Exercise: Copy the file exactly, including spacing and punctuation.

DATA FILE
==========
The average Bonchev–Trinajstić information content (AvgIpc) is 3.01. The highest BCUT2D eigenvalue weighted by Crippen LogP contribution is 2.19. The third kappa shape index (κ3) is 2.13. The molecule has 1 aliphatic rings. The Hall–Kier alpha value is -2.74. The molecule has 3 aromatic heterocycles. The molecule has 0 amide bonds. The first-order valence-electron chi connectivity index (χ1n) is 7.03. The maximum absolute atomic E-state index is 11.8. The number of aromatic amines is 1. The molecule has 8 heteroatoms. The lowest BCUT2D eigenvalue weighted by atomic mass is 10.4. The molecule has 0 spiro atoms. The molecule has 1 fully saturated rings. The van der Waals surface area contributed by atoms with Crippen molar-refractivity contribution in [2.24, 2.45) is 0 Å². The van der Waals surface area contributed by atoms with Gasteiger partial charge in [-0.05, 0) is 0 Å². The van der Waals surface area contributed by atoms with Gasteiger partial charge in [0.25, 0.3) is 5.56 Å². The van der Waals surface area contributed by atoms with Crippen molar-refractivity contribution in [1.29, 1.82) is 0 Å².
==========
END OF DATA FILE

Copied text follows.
The average Bonchev–Trinajstić information content (AvgIpc) is 3.01. The highest BCUT2D eigenvalue weighted by Crippen LogP contribution is 2.19. The third kappa shape index (κ3) is 2.13. The molecule has 1 aliphatic rings. The Hall–Kier alpha value is -2.74. The molecule has 3 aromatic heterocycles. The molecule has 0 amide bonds. The first-order valence-electron chi connectivity index (χ1n) is 7.03. The maximum absolute atomic E-state index is 11.8. The number of aromatic amines is 1. The molecule has 8 heteroatoms. The lowest BCUT2D eigenvalue weighted by atomic mass is 10.4. The molecule has 0 spiro atoms. The molecule has 1 fully saturated rings. The van der Waals surface area contributed by atoms with Crippen molar-refractivity contribution in [2.24, 2.45) is 0 Å². The van der Waals surface area contributed by atoms with Gasteiger partial charge in [-0.05, 0) is 0 Å². The van der Waals surface area contributed by atoms with Gasteiger partial charge in [0.25, 0.3) is 5.56 Å². The van der Waals surface area contributed by atoms with Crippen molar-refractivity contribution in [1.29, 1.82) is 0 Å².